- Canadian dollar at C$1.3483, or 74.17 U.S. cents
- Loonie touches two-week low at C$1.3547
- CFTC data shows bearish bets on loonie held near record high
- 10-year yield touches 6-month low at 1.382 percent
The heavily shorted Canadian dollar edged higher on Friday against its broadly weaker U.S. counterpart, recovering from an earlier two-week low as data showing a rise in Canada’s exports offset the impact of lower oil prices.
Canadian exports climbed to a record high in April and first-quarter labor productivity approached a three-year high, further evidence the economy is recovering after a long slump caused by low oil prices.
The export strength coupled with improved investment in the first quarter would be seen as an encouraging sign by the Bank of Canada, said Paul Ferley, assistant chief economist at Royal Bank of Canada.
Prices of oil, one of Canada’s major exports, fell to a three-week low on worries that President Donald Trump’s withdrawal from the Paris climate accord could accelerate U.S. oil production.
U.S. crude prices settled 70 cents lower at $47.66 a barrel.
At 5 p.m. EDT (2100 GMT), the Canadian dollar was trading at C$1.3483 to the greenback, or 74.17 U.S. cents, up 0.2 percent.
The currency’s strongest level of the session was C$1.3482 and its weakest was C$1.3547, a level not seen since May 19.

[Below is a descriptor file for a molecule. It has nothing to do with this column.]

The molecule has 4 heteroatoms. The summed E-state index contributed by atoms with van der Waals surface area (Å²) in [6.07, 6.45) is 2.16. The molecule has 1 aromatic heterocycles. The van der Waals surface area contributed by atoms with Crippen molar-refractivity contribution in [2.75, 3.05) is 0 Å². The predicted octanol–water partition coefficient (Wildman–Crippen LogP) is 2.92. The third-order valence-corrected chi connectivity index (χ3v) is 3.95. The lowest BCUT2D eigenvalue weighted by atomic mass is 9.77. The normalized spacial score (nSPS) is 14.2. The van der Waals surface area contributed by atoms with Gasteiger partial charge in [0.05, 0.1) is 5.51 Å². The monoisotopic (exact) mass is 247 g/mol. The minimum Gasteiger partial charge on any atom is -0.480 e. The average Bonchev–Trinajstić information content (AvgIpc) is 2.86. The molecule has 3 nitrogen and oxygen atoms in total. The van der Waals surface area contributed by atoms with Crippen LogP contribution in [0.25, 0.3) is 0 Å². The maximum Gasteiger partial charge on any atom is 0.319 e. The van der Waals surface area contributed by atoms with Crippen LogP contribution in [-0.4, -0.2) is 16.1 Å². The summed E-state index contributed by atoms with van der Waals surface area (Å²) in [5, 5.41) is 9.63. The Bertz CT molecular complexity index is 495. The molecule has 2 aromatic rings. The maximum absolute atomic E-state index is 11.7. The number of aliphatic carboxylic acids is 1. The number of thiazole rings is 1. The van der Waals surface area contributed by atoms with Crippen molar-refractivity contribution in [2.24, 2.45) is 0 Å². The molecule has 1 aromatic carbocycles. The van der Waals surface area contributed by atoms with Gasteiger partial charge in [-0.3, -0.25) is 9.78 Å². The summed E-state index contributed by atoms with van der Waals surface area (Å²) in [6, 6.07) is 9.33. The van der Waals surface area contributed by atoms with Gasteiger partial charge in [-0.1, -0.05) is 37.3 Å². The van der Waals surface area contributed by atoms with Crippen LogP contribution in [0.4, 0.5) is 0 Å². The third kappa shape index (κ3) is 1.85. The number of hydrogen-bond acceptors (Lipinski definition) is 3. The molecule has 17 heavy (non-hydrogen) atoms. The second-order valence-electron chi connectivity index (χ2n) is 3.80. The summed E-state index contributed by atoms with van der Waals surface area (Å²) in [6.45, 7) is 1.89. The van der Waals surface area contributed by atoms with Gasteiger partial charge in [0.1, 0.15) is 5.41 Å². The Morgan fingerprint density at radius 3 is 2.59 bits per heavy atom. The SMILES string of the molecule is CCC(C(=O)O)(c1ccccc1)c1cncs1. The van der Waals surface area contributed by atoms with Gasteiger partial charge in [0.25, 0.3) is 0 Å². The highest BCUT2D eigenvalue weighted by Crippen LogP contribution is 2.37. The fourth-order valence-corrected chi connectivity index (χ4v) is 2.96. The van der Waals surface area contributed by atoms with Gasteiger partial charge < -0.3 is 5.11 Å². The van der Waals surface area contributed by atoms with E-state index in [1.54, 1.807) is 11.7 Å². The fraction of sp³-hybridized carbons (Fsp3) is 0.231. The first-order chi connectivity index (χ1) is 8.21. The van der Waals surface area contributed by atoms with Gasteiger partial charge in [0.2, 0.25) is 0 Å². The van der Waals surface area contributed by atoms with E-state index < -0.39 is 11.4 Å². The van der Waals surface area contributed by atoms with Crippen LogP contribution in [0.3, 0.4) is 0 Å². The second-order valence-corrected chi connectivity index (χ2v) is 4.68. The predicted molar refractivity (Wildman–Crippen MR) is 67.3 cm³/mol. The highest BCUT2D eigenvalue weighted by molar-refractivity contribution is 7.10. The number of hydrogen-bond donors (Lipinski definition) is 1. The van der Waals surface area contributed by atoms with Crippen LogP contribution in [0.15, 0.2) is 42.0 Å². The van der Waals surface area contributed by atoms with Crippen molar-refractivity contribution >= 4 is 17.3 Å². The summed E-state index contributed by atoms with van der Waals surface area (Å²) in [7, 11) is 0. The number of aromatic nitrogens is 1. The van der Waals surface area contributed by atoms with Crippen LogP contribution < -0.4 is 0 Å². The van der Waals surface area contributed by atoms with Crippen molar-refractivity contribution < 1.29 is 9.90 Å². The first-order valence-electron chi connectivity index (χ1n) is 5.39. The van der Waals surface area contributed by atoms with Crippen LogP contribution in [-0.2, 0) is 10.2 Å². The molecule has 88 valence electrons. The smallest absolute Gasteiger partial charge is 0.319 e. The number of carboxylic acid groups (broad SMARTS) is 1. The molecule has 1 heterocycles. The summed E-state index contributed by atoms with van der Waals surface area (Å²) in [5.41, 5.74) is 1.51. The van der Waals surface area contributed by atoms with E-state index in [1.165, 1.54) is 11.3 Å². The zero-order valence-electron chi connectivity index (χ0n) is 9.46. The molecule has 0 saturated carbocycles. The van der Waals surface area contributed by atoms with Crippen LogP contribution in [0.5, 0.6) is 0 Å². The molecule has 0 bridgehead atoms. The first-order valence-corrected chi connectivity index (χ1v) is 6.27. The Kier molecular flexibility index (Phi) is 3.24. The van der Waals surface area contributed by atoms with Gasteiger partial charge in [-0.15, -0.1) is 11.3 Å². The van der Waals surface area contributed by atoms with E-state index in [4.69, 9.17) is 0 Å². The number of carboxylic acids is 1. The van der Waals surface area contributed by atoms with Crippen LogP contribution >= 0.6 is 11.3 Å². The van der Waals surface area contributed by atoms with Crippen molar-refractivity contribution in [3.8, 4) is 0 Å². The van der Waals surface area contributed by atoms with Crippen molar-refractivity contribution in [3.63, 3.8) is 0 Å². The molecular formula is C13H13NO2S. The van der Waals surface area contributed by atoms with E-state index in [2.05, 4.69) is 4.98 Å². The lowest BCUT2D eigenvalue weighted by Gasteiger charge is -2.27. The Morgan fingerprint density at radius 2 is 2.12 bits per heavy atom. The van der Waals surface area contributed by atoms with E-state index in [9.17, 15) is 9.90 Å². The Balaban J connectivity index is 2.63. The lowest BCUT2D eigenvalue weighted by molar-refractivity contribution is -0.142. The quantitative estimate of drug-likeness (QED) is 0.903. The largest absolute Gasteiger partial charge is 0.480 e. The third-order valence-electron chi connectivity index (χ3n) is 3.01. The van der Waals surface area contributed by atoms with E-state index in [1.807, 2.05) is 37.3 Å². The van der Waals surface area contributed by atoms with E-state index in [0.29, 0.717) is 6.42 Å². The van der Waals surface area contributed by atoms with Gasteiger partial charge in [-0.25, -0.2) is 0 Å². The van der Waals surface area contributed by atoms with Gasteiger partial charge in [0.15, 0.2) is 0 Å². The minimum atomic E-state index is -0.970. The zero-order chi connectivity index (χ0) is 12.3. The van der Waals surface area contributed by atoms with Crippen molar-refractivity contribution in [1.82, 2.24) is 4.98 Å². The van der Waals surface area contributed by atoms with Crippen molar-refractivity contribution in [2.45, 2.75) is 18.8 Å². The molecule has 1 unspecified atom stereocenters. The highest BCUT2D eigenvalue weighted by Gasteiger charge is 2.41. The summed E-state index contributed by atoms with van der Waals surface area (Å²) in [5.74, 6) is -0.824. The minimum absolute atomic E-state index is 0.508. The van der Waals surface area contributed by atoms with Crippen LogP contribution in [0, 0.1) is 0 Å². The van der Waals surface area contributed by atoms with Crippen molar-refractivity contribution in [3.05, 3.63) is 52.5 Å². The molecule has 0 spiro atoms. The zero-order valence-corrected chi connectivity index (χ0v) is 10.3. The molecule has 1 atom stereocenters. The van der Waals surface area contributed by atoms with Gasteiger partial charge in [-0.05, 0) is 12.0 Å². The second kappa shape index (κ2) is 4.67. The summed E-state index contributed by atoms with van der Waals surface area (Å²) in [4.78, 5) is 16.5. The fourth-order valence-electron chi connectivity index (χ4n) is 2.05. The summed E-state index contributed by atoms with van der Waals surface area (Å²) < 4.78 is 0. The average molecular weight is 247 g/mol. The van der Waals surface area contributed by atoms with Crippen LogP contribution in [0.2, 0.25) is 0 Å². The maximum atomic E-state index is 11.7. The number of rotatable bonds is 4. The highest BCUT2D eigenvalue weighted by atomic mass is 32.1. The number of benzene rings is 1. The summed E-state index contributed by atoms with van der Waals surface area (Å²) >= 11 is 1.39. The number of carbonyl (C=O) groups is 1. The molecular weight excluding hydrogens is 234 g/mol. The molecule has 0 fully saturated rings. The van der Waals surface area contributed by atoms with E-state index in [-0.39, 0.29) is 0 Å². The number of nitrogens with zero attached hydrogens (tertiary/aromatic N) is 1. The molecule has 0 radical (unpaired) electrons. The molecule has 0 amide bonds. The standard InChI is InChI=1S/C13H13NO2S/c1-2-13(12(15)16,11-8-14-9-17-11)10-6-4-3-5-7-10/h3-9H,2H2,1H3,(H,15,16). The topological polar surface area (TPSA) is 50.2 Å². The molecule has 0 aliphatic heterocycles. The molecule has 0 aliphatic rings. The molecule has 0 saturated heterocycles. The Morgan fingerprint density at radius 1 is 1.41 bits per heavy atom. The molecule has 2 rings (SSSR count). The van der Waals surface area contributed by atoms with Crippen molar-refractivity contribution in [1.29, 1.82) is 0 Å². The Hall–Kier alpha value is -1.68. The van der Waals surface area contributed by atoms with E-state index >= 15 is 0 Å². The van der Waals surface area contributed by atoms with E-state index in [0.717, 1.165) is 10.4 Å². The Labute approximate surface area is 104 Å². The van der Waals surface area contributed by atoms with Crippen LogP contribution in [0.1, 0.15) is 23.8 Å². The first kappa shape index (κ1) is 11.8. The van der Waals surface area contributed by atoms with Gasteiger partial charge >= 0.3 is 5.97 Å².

For the week, the loonie fell 0.4 percent. It is expected to dip in the short term but stabilize in 12 months, a Reuters poll has showed, as a strengthening domestic economy encourages the Bank of Canada to prepare the market for interest rate hikes.
Net short positions on the Canadian dollar were trimmed to 98,187 contracts as of May 30 from 99,109 a week earlier, but held near a record high, data from the Commodity Futures Trading Commission and Reuters calculations showed.
Elevated bearish bets on the loonie leave the market vulnerable to a quick move higher for the currency, said Simon Côté, managing director, risk management solutions, National Bank Financial.The U.S. dollar fell against a basket of major currencies on Friday after weaker-than-expected U.S. employment data suggested cautious Federal Reserve policy beyond June.
Canadian government bond prices were higher across the yield curve in sympathy with U.S. Treasuries.
The two-year rose 1.5 Canadian cents to yield 0.689 percent and the 10-yea climbed 23 Canadian cents to yield 1.401 percent.
The 10-year yield touched its lowest intraday level since Nov. 10 at 1.382 percent. But the gap between it and the U.S. 10-year yield narrowed by 3.6 basis points to a spread of -75.5 basis points as Treasuries outperformed.
(Reporting by Fergal Smith; Editing by Paul Simao and James Dalgleish)